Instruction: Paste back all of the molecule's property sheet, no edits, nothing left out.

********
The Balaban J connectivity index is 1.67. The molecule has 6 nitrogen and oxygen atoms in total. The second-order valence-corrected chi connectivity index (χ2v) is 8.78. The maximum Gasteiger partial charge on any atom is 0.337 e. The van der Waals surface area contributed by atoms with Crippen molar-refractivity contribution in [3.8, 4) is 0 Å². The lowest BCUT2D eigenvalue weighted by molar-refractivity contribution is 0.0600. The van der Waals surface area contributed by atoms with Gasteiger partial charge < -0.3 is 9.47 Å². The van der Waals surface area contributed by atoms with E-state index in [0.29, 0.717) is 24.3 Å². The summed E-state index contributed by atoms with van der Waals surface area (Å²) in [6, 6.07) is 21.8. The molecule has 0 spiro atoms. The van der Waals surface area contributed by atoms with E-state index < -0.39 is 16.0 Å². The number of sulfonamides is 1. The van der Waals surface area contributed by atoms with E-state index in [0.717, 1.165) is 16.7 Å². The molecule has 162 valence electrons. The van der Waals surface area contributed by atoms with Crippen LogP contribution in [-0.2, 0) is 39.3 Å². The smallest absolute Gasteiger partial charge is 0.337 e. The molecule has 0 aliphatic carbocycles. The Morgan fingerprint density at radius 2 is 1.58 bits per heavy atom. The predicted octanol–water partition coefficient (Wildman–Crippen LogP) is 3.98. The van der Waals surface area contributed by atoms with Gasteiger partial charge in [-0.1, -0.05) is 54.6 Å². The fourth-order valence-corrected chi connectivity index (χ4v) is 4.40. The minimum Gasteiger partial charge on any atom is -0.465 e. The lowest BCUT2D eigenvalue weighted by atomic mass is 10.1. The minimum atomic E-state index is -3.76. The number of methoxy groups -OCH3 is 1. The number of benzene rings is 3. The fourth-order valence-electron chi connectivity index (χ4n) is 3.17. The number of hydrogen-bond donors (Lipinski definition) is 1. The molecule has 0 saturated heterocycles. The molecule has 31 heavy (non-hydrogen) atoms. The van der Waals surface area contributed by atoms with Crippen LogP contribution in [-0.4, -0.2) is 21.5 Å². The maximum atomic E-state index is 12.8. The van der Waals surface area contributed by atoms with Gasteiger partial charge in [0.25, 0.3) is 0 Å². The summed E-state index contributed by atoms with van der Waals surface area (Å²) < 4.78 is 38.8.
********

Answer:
The Balaban J connectivity index is 1.67. The molecule has 6 nitrogen and oxygen atoms in total. The second-order valence-corrected chi connectivity index (χ2v) is 8.78. The maximum Gasteiger partial charge on any atom is 0.337 e. The van der Waals surface area contributed by atoms with Crippen molar-refractivity contribution in [3.8, 4) is 0 Å². The lowest BCUT2D eigenvalue weighted by molar-refractivity contribution is 0.0600. The van der Waals surface area contributed by atoms with Gasteiger partial charge < -0.3 is 9.47 Å². The van der Waals surface area contributed by atoms with E-state index in [0.29, 0.717) is 24.3 Å². The summed E-state index contributed by atoms with van der Waals surface area (Å²) in [6, 6.07) is 21.8. The molecule has 0 spiro atoms. The van der Waals surface area contributed by atoms with E-state index < -0.39 is 16.0 Å². The number of sulfonamides is 1. The van der Waals surface area contributed by atoms with E-state index in [0.717, 1.165) is 16.7 Å². The molecule has 162 valence electrons. The van der Waals surface area contributed by atoms with Crippen LogP contribution in [-0.2, 0) is 39.3 Å². The smallest absolute Gasteiger partial charge is 0.337 e. The molecule has 0 aliphatic carbocycles. The Morgan fingerprint density at radius 2 is 1.58 bits per heavy atom. The predicted octanol–water partition coefficient (Wildman–Crippen LogP) is 3.98. The van der Waals surface area contributed by atoms with Gasteiger partial charge in [-0.1, -0.05) is 54.6 Å². The fourth-order valence-corrected chi connectivity index (χ4v) is 4.40. The minimum Gasteiger partial charge on any atom is -0.465 e. The lowest BCUT2D eigenvalue weighted by atomic mass is 10.1. The minimum atomic E-state index is -3.76. The number of methoxy groups -OCH3 is 1. The number of benzene rings is 3. The fourth-order valence-electron chi connectivity index (χ4n) is 3.17. The number of hydrogen-bond donors (Lipinski definition) is 1. The molecule has 0 saturated heterocycles. The molecule has 31 heavy (non-hydrogen) atoms. The van der Waals surface area contributed by atoms with Crippen LogP contribution in [-0.4, -0.2) is 21.5 Å². The maximum atomic E-state index is 12.8. The van der Waals surface area contributed by atoms with Gasteiger partial charge in [0.25, 0.3) is 0 Å². The summed E-state index contributed by atoms with van der Waals surface area (Å²) < 4.78 is 38.8.